Thursday, March 12, 2015

In the Current Recovery are Jobs Mostly in the Low Pay Sectors?

St Louis Federal Reserve economists Kevin L. Kliesen and Lowell R. Ricketts examine the question:
A common refrain among many economic pundits and analysts is that the bulk of the job gains during this recovery have been in "low-wage jobs," a term that is rarely defined. This essay will explicitly define "low-wage" jobs in order to assess the validity of this claim...

To preview our conclusion, we found that the percentage change in job losses during the latest recession was higher in "high-paying" private-sector industries—which we define as industries with above-average hourly earnings—than in low-paying sectors. Likewise, the percentage change in job gains during the recovery was also proportionately larger in high-paying industries. It should be pointed out, though, that the total number of jobs in low-paying industries exceeds the number of jobs in high-paying industries by nearly 70 percent. Thus, an equal percentage increase in jobs in both industries would generate much larger job gains in low-paying industries than in high-paying industries. We also found that the percentage change in job gains in low-paying industries was much stronger following the 1981-82 and 1990-91 recessions, which also happened to be periods of much stronger real GDP growth...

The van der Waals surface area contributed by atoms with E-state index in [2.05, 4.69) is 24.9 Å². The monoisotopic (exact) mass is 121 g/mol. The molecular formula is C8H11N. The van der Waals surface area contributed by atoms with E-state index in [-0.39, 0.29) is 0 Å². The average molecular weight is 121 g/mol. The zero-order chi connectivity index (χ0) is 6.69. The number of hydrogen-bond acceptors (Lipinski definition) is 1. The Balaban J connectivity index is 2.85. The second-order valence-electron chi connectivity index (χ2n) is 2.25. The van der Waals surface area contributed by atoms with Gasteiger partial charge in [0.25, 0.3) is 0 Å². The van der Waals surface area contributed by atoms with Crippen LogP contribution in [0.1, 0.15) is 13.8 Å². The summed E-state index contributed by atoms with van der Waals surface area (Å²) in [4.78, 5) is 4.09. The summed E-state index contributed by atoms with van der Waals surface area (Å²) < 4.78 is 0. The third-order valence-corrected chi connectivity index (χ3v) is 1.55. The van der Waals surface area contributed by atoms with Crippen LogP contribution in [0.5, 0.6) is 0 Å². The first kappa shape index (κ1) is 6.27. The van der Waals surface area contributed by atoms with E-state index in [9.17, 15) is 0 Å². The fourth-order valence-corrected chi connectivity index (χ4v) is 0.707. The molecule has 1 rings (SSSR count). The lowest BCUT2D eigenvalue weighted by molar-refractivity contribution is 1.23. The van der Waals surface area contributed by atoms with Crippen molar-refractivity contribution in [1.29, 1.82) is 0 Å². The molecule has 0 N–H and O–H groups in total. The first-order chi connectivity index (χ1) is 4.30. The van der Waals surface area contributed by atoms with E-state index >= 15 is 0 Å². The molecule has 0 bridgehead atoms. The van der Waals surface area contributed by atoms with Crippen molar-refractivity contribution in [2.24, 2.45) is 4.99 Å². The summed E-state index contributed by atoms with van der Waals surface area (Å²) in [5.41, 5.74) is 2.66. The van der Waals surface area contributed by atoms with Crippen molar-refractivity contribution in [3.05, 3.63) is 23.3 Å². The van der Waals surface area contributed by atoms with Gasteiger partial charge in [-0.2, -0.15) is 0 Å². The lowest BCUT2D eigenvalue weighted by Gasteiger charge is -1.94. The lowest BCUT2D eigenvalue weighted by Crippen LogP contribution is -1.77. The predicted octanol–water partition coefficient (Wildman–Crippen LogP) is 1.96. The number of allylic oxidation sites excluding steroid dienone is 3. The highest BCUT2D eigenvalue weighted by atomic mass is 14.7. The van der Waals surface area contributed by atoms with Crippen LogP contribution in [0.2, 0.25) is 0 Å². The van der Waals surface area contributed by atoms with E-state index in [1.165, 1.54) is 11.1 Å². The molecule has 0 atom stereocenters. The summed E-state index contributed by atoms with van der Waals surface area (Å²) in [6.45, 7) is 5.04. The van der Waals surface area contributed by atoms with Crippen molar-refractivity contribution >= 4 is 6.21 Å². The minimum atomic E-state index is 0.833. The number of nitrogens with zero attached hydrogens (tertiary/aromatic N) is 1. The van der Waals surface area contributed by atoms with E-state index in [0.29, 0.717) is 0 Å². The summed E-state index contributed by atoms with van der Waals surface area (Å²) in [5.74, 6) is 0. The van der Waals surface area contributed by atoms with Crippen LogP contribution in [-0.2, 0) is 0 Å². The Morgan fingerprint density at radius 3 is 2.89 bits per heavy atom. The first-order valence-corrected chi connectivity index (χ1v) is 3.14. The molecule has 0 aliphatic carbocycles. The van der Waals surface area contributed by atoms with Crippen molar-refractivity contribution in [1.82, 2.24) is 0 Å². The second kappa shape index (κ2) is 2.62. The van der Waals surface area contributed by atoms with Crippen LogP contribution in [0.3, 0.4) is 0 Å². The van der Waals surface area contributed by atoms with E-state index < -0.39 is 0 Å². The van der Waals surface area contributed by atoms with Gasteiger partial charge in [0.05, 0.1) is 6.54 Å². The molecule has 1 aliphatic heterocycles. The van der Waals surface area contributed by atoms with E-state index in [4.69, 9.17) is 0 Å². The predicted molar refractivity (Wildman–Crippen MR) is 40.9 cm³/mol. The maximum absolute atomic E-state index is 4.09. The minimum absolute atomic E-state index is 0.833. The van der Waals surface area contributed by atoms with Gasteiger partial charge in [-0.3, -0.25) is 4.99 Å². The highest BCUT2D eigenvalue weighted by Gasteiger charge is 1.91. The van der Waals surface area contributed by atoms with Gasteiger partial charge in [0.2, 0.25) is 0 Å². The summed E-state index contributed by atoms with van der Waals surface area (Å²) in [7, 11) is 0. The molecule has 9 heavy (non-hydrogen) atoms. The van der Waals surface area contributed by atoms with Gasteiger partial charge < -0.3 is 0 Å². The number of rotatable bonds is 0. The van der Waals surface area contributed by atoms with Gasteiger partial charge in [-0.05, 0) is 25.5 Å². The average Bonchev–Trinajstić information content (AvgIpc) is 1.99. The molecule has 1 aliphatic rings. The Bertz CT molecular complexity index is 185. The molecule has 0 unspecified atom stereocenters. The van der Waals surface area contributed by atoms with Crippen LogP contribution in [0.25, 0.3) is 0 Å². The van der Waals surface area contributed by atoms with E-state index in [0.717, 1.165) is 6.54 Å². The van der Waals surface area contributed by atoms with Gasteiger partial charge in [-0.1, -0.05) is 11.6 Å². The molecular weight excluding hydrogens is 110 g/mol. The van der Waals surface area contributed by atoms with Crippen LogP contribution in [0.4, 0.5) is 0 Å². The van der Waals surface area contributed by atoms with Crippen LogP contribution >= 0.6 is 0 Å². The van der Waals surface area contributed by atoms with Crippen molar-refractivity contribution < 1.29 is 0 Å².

In the 1981-82 recession, the high-paying industries lost 9.2 percent of their jobs and the low-paying industries lost 0.1 percent. In the recovery following this deep recession, job growth in the high-paying industries was 13.1 percent. However, it was much stronger, 23.9 percent, in the low-paying industries. A similar pattern occurred in the 1990-91 recession and recovery: Low-paying industries experienced extremely modest job losses during the recession, but much stronger job gains during the recovery (compared with high-paying industries). The pattern changed beginning with the 2001 recession and recovery. Indeed, in the latest recession, the low-paying industries lost 4.6 percent of their jobs, much more than in the previous three recessions. Moreover, just as in the 2001 recession, the percentage growth in jobs in high-paying industries during the current recovery has exceeded the percentage change in job growth in the low-paying industries..
Thus, in contrast with the economic recoveries in the 1980s and 1990s, job growth in the past two recoveries has been characterized by faster job growth in high-paying industries and slower job growth in low-paying industries.
Job Losses/Gains During Previous Recessions and 
Current Employment Statistics (CES) Data
Percent Changes
1981-82 Recession and Recovery
Recession (Peak to Trough)–9.2–0.1
Recovery (Trough to t+66 months)13.123.9
1990-91 Recession and Recovery
Recession (Peak to Trough)–3.3–0.4
Recovery (Trough to t+66 months)6.614.4
2001 Recession and Recovery
Recession (Peak to Trough)–2.3–1.4
Recovery (Trough to t+66 months)7.34.2
2007-09 Recession and Recovery
Recession (Peak to Trough)–9.7–4.6
Recovery (Trough to t+66 months)9.98.9
Averages, Recessions–6.1–1.6
Averages, Recoveries9.212.9
SOURCE: Authors' calculations.

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